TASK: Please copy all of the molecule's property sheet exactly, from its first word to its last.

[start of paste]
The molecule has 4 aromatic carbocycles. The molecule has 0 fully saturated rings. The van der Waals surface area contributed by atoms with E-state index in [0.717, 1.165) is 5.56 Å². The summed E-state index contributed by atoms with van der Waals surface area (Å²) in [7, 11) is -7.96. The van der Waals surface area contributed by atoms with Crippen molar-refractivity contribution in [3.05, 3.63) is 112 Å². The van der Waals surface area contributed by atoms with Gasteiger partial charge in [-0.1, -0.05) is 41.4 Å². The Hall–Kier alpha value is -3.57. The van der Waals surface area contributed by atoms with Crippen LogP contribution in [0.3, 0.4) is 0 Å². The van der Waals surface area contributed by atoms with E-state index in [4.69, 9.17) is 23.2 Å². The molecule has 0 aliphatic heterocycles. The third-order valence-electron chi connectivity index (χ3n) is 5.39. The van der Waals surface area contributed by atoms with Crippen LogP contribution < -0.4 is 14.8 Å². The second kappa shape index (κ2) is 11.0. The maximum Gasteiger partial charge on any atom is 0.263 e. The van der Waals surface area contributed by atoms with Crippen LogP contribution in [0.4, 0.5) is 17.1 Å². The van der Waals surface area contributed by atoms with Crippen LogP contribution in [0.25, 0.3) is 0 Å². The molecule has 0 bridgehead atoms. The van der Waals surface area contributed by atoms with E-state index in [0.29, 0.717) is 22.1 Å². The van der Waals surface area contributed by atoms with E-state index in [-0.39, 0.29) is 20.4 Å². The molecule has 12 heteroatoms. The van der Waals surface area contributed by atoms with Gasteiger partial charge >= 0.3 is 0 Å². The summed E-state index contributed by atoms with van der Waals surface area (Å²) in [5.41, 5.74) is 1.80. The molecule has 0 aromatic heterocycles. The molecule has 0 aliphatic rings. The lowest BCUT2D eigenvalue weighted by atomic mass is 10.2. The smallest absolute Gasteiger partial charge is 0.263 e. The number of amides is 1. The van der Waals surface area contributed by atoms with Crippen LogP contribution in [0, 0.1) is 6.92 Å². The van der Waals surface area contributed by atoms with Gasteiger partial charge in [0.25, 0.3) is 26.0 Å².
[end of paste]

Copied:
The molecule has 4 aromatic carbocycles. The molecule has 0 fully saturated rings. The van der Waals surface area contributed by atoms with E-state index in [0.717, 1.165) is 5.56 Å². The summed E-state index contributed by atoms with van der Waals surface area (Å²) in [7, 11) is -7.96. The van der Waals surface area contributed by atoms with Crippen molar-refractivity contribution in [3.05, 3.63) is 112 Å². The van der Waals surface area contributed by atoms with Gasteiger partial charge in [-0.1, -0.05) is 41.4 Å². The Hall–Kier alpha value is -3.57. The van der Waals surface area contributed by atoms with Crippen LogP contribution in [0.3, 0.4) is 0 Å². The van der Waals surface area contributed by atoms with E-state index in [4.69, 9.17) is 23.2 Å². The molecule has 0 aliphatic heterocycles. The third-order valence-electron chi connectivity index (χ3n) is 5.39. The van der Waals surface area contributed by atoms with Crippen LogP contribution < -0.4 is 14.8 Å². The second kappa shape index (κ2) is 11.0. The maximum Gasteiger partial charge on any atom is 0.263 e. The van der Waals surface area contributed by atoms with Crippen LogP contribution in [0.4, 0.5) is 17.1 Å². The van der Waals surface area contributed by atoms with Crippen LogP contribution in [0.25, 0.3) is 0 Å². The molecule has 0 bridgehead atoms. The van der Waals surface area contributed by atoms with E-state index in [0.29, 0.717) is 22.1 Å². The van der Waals surface area contributed by atoms with E-state index in [-0.39, 0.29) is 20.4 Å². The molecule has 12 heteroatoms. The van der Waals surface area contributed by atoms with Gasteiger partial charge >= 0.3 is 0 Å². The summed E-state index contributed by atoms with van der Waals surface area (Å²) in [5.41, 5.74) is 1.80. The molecule has 0 aromatic heterocycles. The molecule has 0 aliphatic rings. The lowest BCUT2D eigenvalue weighted by atomic mass is 10.2. The smallest absolute Gasteiger partial charge is 0.263 e. The number of amides is 1. The van der Waals surface area contributed by atoms with Crippen LogP contribution in [0, 0.1) is 6.92 Å². The van der Waals surface area contributed by atoms with Gasteiger partial charge in [0.25, 0.3) is 26.0 Å².